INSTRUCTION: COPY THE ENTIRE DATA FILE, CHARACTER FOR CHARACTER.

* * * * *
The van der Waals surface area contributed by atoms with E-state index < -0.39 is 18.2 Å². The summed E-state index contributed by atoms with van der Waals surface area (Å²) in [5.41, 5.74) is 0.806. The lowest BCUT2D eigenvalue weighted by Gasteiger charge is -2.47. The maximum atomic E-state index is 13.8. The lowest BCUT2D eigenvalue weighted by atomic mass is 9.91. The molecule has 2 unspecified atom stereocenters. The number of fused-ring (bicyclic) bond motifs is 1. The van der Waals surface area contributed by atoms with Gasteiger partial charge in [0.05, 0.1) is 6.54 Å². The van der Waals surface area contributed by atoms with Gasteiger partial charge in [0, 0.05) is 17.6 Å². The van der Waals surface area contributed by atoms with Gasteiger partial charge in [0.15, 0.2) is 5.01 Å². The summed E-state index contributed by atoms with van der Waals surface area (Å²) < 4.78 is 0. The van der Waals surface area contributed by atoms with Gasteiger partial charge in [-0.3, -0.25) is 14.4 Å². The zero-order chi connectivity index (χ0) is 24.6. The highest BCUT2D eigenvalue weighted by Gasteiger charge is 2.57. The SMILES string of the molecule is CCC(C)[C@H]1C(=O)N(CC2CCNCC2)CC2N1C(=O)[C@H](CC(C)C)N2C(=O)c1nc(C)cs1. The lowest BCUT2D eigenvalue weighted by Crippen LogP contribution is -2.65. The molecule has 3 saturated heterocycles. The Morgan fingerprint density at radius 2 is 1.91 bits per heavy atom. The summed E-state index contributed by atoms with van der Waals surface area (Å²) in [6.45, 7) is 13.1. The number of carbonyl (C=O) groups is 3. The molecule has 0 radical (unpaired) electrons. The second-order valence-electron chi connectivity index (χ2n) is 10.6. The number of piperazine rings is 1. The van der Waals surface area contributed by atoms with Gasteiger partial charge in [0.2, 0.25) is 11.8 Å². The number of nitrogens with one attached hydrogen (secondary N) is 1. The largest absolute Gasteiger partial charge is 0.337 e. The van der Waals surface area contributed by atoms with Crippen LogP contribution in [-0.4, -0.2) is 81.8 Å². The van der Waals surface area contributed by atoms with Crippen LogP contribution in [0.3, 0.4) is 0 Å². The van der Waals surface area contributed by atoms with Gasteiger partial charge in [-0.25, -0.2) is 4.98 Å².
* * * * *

The van der Waals surface area contributed by atoms with E-state index < -0.39 is 18.2 Å². The summed E-state index contributed by atoms with van der Waals surface area (Å²) in [5.41, 5.74) is 0.806. The lowest BCUT2D eigenvalue weighted by Gasteiger charge is -2.47. The maximum atomic E-state index is 13.8. The lowest BCUT2D eigenvalue weighted by atomic mass is 9.91. The molecule has 2 unspecified atom stereocenters. The number of fused-ring (bicyclic) bond motifs is 1. The van der Waals surface area contributed by atoms with Gasteiger partial charge in [0.05, 0.1) is 6.54 Å². The van der Waals surface area contributed by atoms with Gasteiger partial charge in [0, 0.05) is 17.6 Å². The van der Waals surface area contributed by atoms with Gasteiger partial charge in [0.15, 0.2) is 5.01 Å². The summed E-state index contributed by atoms with van der Waals surface area (Å²) < 4.78 is 0. The van der Waals surface area contributed by atoms with Gasteiger partial charge in [-0.3, -0.25) is 14.4 Å². The zero-order chi connectivity index (χ0) is 24.6. The highest BCUT2D eigenvalue weighted by Gasteiger charge is 2.57. The SMILES string of the molecule is CCC(C)[C@H]1C(=O)N(CC2CCNCC2)CC2N1C(=O)[C@H](CC(C)C)N2C(=O)c1nc(C)cs1. The lowest BCUT2D eigenvalue weighted by Crippen LogP contribution is -2.65. The molecule has 3 saturated heterocycles. The Morgan fingerprint density at radius 2 is 1.91 bits per heavy atom. The summed E-state index contributed by atoms with van der Waals surface area (Å²) in [6.45, 7) is 13.1. The number of carbonyl (C=O) groups is 3. The molecule has 0 radical (unpaired) electrons. The second-order valence-electron chi connectivity index (χ2n) is 10.6. The number of piperazine rings is 1. The van der Waals surface area contributed by atoms with Gasteiger partial charge in [0.2, 0.25) is 11.8 Å². The number of nitrogens with one attached hydrogen (secondary N) is 1. The largest absolute Gasteiger partial charge is 0.337 e. The van der Waals surface area contributed by atoms with Crippen LogP contribution in [-0.4, -0.2) is 81.8 Å². The van der Waals surface area contributed by atoms with Crippen LogP contribution in [0.3, 0.4) is 0 Å². The van der Waals surface area contributed by atoms with Gasteiger partial charge in [-0.25, -0.2) is 4.98 Å².